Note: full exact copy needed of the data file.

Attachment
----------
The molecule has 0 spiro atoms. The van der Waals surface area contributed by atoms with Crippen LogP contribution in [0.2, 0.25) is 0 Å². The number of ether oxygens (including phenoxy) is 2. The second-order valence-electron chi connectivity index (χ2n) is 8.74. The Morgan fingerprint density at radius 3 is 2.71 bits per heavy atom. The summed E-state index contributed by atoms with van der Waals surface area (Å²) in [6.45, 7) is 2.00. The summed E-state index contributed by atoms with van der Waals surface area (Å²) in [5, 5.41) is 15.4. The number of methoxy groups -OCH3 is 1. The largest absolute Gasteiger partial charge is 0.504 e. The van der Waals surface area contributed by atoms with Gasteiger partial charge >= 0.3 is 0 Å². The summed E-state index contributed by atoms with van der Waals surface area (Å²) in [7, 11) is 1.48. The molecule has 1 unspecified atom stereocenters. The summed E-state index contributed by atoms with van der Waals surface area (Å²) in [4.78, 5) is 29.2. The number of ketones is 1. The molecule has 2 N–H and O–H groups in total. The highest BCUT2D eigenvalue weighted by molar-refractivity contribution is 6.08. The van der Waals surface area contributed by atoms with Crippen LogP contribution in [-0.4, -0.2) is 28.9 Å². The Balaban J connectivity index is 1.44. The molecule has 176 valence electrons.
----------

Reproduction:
The molecule has 0 spiro atoms. The van der Waals surface area contributed by atoms with Crippen LogP contribution in [0.2, 0.25) is 0 Å². The number of ether oxygens (including phenoxy) is 2. The second-order valence-electron chi connectivity index (χ2n) is 8.74. The Morgan fingerprint density at radius 3 is 2.71 bits per heavy atom. The summed E-state index contributed by atoms with van der Waals surface area (Å²) in [6.45, 7) is 2.00. The summed E-state index contributed by atoms with van der Waals surface area (Å²) in [5, 5.41) is 15.4. The number of methoxy groups -OCH3 is 1. The largest absolute Gasteiger partial charge is 0.504 e. The van der Waals surface area contributed by atoms with Gasteiger partial charge >= 0.3 is 0 Å². The summed E-state index contributed by atoms with van der Waals surface area (Å²) in [7, 11) is 1.48. The molecule has 1 unspecified atom stereocenters. The summed E-state index contributed by atoms with van der Waals surface area (Å²) in [4.78, 5) is 29.2. The number of ketones is 1. The molecule has 2 N–H and O–H groups in total. The highest BCUT2D eigenvalue weighted by molar-refractivity contribution is 6.08. The van der Waals surface area contributed by atoms with Crippen LogP contribution in [-0.4, -0.2) is 28.9 Å². The Balaban J connectivity index is 1.44. The molecule has 176 valence electrons.